Scott G Winterton, Deseret News
Rep. Francis Gibson, R-Mapleton, looks up into the gallery of the House of Representatives Friday, Jan. 31, 2014.

SALT LAKE CITY — House Speaker Becky Lockhart offered few specifics Friday about her pricey plans to introduce more technology into public schools, a proposal that's already being seen as launching her anticipated bid to become governor.

The price tag for the education initiative expected to be unveiled next week is less than $300 million, the speaker said, money that apparently will come from a reallocation of resources rather than a tax increase.

"We know it's a big number," Lockhart told reporters during her daily briefing.

She said because the legislation is still being put together, the exact cost and funding sources have not yet been determined.

Rep. Francis Gibson, R-Mapleton, who is carrying the bill for the speaker, said no taxes will be increased to pay for gearing up schools for the switch from textbooks to tablet computers and other technology.

"I don't know all of the sources. But I've been assured it will be there," Gibson said.

Although the speaker urged schools to "think big" Monday in her address to the House on the opening day of the 2014 session, the scope and especially the cost of her proposal surprised many on Capitol Hill.

Lawmakers wondered publicly where the money to pay for the initiative would come from and privately about whether the speaker is looking ahead to a run against Gov. Gary Herbert in 2016.

"I know people want to point to ulterior motives, but I think it's unfair," House Majority Whip Greg Hughes, R-Draper, said. "It's just a goal to go statewide (with technology) and be more aggressive in doing it by way of a timetable."

Lockhart, who has yet to talk about her future political plans, said she would answer her critics by saying, "everybody wants to have some sort of legacy, some sort of something they can be satisfied with."

She told the Deseret News earlier in the day she had hired Jonathan Wilcox, who describes himself as a leading speechwriter for former California Gov. Pete Wilson, to write speeches for her.

His first speech for Lockhart was Monday's opening address to the House, widely seen as critical of Herbert because of references to him needing to lead and being an "inaction figure."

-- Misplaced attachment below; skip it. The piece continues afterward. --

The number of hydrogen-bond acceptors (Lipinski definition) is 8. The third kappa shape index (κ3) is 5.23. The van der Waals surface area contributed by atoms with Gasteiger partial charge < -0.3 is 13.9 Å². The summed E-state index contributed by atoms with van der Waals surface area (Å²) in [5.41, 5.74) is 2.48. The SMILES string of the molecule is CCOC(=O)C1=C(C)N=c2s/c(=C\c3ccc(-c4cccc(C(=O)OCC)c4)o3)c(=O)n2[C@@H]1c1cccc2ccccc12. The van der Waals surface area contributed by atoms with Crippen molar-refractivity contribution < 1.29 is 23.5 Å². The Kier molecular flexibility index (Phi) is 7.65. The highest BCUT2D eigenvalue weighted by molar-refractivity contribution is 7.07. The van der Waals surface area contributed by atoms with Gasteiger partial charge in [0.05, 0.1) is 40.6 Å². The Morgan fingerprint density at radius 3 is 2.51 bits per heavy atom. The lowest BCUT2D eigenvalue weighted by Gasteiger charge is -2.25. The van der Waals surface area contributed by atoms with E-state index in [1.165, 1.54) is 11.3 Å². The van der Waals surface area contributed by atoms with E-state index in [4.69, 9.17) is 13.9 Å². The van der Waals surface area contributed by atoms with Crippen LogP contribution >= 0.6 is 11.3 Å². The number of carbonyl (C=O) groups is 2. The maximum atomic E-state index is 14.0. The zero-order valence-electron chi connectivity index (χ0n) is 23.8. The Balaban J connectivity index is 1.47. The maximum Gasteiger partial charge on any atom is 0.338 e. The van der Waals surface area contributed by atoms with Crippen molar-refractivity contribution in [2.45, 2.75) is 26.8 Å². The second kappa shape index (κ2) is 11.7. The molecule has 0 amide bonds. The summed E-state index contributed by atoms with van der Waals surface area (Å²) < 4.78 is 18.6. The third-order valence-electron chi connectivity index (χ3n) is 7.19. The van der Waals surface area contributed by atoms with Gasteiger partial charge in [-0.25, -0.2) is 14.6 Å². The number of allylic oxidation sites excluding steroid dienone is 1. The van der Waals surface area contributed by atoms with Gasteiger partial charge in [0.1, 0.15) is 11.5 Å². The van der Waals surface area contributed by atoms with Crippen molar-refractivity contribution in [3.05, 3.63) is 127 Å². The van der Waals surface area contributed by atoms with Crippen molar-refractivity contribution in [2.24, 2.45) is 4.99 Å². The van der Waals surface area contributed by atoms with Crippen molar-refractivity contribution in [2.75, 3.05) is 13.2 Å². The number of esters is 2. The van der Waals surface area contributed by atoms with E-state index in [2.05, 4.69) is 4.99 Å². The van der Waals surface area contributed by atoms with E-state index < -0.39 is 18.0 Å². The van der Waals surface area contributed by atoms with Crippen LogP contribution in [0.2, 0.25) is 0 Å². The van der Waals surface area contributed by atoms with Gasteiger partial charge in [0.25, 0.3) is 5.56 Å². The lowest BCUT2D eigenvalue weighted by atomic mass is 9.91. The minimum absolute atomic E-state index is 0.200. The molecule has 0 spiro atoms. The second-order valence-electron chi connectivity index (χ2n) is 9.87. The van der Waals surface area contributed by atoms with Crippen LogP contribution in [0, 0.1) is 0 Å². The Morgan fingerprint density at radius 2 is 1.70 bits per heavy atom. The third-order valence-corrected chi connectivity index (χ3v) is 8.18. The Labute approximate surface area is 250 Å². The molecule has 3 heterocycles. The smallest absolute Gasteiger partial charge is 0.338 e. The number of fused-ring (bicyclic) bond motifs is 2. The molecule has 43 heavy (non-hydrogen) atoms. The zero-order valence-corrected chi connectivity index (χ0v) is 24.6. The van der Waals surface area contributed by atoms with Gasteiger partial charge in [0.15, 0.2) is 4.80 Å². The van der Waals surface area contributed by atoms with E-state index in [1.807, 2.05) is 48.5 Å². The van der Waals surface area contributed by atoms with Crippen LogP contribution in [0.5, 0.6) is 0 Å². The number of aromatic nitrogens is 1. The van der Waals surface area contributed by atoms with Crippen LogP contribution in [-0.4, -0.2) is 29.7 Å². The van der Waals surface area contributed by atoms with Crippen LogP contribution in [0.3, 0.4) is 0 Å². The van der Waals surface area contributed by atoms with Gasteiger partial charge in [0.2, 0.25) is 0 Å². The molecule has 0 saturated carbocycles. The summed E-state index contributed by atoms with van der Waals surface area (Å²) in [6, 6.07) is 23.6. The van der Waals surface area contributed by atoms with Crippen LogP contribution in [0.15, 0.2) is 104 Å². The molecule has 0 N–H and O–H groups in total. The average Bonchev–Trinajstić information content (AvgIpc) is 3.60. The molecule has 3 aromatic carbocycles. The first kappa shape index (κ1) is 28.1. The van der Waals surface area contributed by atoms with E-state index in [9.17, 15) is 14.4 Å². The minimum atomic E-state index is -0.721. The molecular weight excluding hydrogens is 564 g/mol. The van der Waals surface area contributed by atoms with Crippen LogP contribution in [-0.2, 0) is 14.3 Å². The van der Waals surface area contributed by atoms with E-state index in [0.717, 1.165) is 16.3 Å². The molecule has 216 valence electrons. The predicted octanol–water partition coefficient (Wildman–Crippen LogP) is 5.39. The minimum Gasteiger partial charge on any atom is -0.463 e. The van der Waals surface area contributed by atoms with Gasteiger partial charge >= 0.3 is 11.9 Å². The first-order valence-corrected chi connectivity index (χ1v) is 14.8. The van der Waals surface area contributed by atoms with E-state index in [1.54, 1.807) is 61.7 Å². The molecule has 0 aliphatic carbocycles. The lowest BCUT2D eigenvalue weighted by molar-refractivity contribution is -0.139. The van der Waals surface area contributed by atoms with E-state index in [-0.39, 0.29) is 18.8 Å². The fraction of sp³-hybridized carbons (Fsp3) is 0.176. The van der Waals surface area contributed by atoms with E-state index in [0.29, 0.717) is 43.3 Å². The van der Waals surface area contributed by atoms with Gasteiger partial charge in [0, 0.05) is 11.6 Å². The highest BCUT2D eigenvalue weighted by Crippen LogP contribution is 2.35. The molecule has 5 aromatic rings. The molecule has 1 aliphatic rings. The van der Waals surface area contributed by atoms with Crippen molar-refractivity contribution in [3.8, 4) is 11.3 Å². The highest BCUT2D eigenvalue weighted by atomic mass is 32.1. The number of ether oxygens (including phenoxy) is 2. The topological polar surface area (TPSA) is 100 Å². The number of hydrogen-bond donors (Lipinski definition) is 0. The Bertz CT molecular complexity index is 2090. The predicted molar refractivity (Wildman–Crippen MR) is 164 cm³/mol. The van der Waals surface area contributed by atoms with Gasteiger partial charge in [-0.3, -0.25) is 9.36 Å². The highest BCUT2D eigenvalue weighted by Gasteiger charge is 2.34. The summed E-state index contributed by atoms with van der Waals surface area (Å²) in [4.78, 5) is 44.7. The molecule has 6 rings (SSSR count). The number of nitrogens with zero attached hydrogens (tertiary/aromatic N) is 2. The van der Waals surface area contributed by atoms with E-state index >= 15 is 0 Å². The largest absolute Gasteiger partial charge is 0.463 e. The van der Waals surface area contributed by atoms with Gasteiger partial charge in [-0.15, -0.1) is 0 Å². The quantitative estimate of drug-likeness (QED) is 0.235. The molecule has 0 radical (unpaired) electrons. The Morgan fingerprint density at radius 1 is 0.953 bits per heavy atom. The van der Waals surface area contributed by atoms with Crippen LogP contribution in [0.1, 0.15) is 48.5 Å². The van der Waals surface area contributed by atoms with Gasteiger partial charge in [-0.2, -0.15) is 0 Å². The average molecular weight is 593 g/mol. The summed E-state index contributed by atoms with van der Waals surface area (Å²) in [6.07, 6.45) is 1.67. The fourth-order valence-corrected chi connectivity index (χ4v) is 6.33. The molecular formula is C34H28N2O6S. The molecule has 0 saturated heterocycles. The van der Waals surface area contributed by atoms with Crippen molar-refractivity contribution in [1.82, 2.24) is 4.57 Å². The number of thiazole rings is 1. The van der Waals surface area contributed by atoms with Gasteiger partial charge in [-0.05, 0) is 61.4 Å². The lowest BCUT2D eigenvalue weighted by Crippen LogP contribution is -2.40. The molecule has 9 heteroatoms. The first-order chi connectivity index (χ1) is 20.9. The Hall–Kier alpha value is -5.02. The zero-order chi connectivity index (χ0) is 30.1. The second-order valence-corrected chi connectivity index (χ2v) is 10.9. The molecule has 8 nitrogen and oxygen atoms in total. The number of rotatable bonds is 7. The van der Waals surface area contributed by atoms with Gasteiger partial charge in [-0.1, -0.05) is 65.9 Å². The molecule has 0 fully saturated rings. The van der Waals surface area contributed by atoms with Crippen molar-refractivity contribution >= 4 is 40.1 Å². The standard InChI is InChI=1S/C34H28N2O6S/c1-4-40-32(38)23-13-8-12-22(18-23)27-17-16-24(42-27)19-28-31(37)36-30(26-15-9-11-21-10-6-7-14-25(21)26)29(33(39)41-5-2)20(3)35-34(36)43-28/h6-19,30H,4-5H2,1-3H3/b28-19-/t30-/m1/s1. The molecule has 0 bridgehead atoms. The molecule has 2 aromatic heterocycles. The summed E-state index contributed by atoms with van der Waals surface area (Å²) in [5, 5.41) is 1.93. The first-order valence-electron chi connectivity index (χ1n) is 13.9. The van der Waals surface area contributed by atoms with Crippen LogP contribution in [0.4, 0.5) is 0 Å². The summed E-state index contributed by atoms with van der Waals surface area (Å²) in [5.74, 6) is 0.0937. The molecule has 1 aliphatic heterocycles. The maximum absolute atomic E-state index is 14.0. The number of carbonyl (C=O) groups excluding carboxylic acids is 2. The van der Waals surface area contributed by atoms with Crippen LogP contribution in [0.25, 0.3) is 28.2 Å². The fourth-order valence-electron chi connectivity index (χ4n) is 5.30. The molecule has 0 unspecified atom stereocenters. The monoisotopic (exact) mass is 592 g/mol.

But the speaker said no one should see Wilcox's hiring as a sign she's running for governor, even though she will pay him from campaign funds.

"It shouldn't be shocking," she said. "Politicians hire speechwriters."

Sen. Aaron Osmond, R-South Jordan, suggested Lockhart may be overreaching with her initiative.

"I love the gutsyness of it, but I think it's too aggressive with everything else we're trying to accomplish this session," said Osmond, who has pushed a number of education proposals.

Rep. Brian King, D-Salt Lake City, also has questions.

"I'm all for public education, but I want to know the details. Where's the money going to go? Where's the money going to come from?" asked King, who unsuccessfully pushed for tax increase in past sessions for schools.

King said he's "suspicious of piecemeal approaches to improving public education" because of the impact on education initiatives, including those aimed at getting more students interested in science, technology, engineering and math.

"There's a lot of detail in that that I'm not familiar with," said Senate President Wayne Niederhauser, R-Sandy.

"We would obviously have questions about are we going to use up all that money on this initiative. What about growth? What about the (weighted pupil unit)? Those are questions that will need to be asked as we move along the process," Niederhauser said.

"It's the right direction," said Rep. Ronda Menlove, R-Garland, whose husband, Martell Menlove, is the state superintendent of public education. "If she can find a way to fund it, kudos to her."

What's being called "The Public Education Modernization Act" could take up to two years to implement statewide, Lockhart said.

Gibson said some of the funding, such as the estimated $45 million needed for infrastructure improvements to schools, could come from the $132 million in surplus, or one-time monies, from the current budget year ending June 30.

Another potential place to find money is the earmark for transportation funding, a set-aside of 30 percent of the growth in sales tax passed in 2011. The earmark was vetoed by the governor, but lawmakers overrode his action.

Lockhart said growth in state revenues due to the improving economy is also a source. The state is expected to collect an additional $206 million in the coming budget year that begins July 1.

In his $13.3 billion proposed budget, the governor recommended $157 million in new funding for public schools, including a 2.5 percent increase in the weighted pupil unit funding mechanism, the biggest increase since 2008.

The speaker didn't rule out cutting that increase or the $7.5 million Herbert wants to use to fund early education intervention programs, including all-day kindergarten.

"Everything is on the table. There are no sacred cows," Lockhart said when asked about the governor's plans for the money. "This is a transformational idea, and we have to have a serious discussion about it."

The governor's office said in a statement that Herbert has been "a strong proponent of enhancing the technology available to teachers and students" since he first convened his Education Excellence Commission four years ago.

"The governor appreciates the support of legislative leadership for this important initiative. He looks forward to working with the Senate and House to find the right balance for funding competing priorities with limited taxpayer dollars."

Contributing: Dennis Romboy


Twitter: DNewsPolitics